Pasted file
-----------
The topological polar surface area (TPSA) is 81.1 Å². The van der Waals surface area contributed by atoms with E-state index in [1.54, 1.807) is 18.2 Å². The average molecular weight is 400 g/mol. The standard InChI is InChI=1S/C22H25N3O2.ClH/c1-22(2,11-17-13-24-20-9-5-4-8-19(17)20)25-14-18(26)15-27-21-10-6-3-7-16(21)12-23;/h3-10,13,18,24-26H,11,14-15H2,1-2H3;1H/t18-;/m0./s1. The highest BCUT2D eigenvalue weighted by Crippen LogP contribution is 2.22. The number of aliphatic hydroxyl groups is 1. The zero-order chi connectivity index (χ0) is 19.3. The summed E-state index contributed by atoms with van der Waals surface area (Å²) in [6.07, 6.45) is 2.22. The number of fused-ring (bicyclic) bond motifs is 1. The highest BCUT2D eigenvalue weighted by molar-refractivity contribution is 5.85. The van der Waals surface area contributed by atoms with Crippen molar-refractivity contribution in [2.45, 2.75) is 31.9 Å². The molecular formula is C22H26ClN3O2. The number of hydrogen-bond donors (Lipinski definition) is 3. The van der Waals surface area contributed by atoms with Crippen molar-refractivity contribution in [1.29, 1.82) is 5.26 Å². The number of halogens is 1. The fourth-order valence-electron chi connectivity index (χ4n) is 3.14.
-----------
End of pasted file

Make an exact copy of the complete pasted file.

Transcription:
The topological polar surface area (TPSA) is 81.1 Å². The van der Waals surface area contributed by atoms with E-state index in [1.54, 1.807) is 18.2 Å². The average molecular weight is 400 g/mol. The standard InChI is InChI=1S/C22H25N3O2.ClH/c1-22(2,11-17-13-24-20-9-5-4-8-19(17)20)25-14-18(26)15-27-21-10-6-3-7-16(21)12-23;/h3-10,13,18,24-26H,11,14-15H2,1-2H3;1H/t18-;/m0./s1. The highest BCUT2D eigenvalue weighted by Crippen LogP contribution is 2.22. The number of aliphatic hydroxyl groups is 1. The zero-order chi connectivity index (χ0) is 19.3. The summed E-state index contributed by atoms with van der Waals surface area (Å²) in [6.07, 6.45) is 2.22. The number of fused-ring (bicyclic) bond motifs is 1. The highest BCUT2D eigenvalue weighted by molar-refractivity contribution is 5.85. The van der Waals surface area contributed by atoms with Crippen molar-refractivity contribution in [2.45, 2.75) is 31.9 Å². The molecular formula is C22H26ClN3O2. The number of hydrogen-bond donors (Lipinski definition) is 3. The van der Waals surface area contributed by atoms with Crippen molar-refractivity contribution in [1.29, 1.82) is 5.26 Å². The number of halogens is 1. The fourth-order valence-electron chi connectivity index (χ4n) is 3.14.